An article by the late Colin Wilson, published in Philosophy Now:

“What is the trick of transforming ordinary perception into creative vision?

“We can begin by noting that poets do it all the time, so do great painters like Van Gogh. Read Shelley’s ‘Ode to the West Wind’ and you can feel the ‘phenomenological vision’. Or look at a great painting by Van Gogh or Vlaminck or Soutine. When I was working in a tax office in Rugby in my teens, I remember my boss saying with disgust that he thought Van Gogh simply distorted everything he painted. He was missing the point: that Van Gogh was saying: “This is how I see things when I put on my creative spectacles.” Rupert Brooke said that on a spring morning he sometimes walked down a country road feeling almost sick with excitement.

“Brooke realised that he could bring on this feeling by looking at things in a certain way. And what was really happening when he did this was that he had somehow become aware that he could see more, become aware of more, by looking at things as if they possessed hidden depths of meaning. For it is true. He was becoming conscious of the intentional element in perception, that his ‘seeing’ was in itself a creative act….

“The mind can deliberately change the way it sees things. Brooke tells how he can wander about a village wild with exhilaration:


‘And it’s not only beauty and beautiful things. In a flicker of sunlight on a blank wall, or a reach of muddy pavement, or smoke from an engine at night, there’s a sudden significance and importance and inspiration that makes the breath stop with a gulp of certainty and happiness. It’s not that the wall or the smoke seem important for anything or suddenly reveal any general statement, or are suddenly seen to be good or beautiful in themselves – only that for you they’re perfect and unique. It’s like being in love with a person… I suppose my occupation is being in love with the universe.’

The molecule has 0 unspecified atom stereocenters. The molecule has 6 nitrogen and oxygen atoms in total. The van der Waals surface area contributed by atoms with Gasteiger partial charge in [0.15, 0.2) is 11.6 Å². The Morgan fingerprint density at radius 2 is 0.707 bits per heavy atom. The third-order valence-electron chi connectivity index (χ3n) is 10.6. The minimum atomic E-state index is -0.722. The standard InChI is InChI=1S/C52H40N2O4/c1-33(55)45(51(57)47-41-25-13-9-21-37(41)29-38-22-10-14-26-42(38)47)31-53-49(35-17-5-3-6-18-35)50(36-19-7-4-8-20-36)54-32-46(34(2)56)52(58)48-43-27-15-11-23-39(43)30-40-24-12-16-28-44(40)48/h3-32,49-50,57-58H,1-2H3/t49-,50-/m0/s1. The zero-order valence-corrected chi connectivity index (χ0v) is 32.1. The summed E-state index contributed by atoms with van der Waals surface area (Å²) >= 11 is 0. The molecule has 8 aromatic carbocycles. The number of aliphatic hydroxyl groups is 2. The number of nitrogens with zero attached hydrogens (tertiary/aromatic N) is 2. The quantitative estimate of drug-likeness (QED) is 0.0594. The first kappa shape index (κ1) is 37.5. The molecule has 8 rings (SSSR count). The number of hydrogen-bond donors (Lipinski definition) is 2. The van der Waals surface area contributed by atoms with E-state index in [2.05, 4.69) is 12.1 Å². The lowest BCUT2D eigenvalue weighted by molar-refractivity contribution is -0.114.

“We can grasp what Ricoeur meant by ‘the very seeing is discovered as a doing’.”

via Phenomenology as a Mystical Discipline | Issue 56 | Philosophy Now

Read the entire article by Colin Wilson at Phenomenology as a Mystical Discipline | Issue 56 | Philosophy Now.


LiturgicalCredo is going straight for the well-worn phoenix simile. We’re not even going to apologize.

We will publish a new edition this fall, and we’re accepting submissions from July 2 to July 31.

We think we have a really cool “About” page, so please read it.

Then, learn what and how to submit.

We will rise like the phoenix to publish again. You can send us that peculiar griffin from your imagination.


A griffin in the Vatican Museum, Vatican City, Italy

Have enough aesthetic and literary knowledge to know what you’re up to. You need not be up to a lot, you just need to know how to do what you’re up to. That way, knowledge and intention can meet, and you will produce a complete compositon. — Colin Foote Burch


Putting things together...

Robin Williams photo and quotation from Dead Poet's Society

A Robin Williams meme — photo and quotation from Dead Poets Society.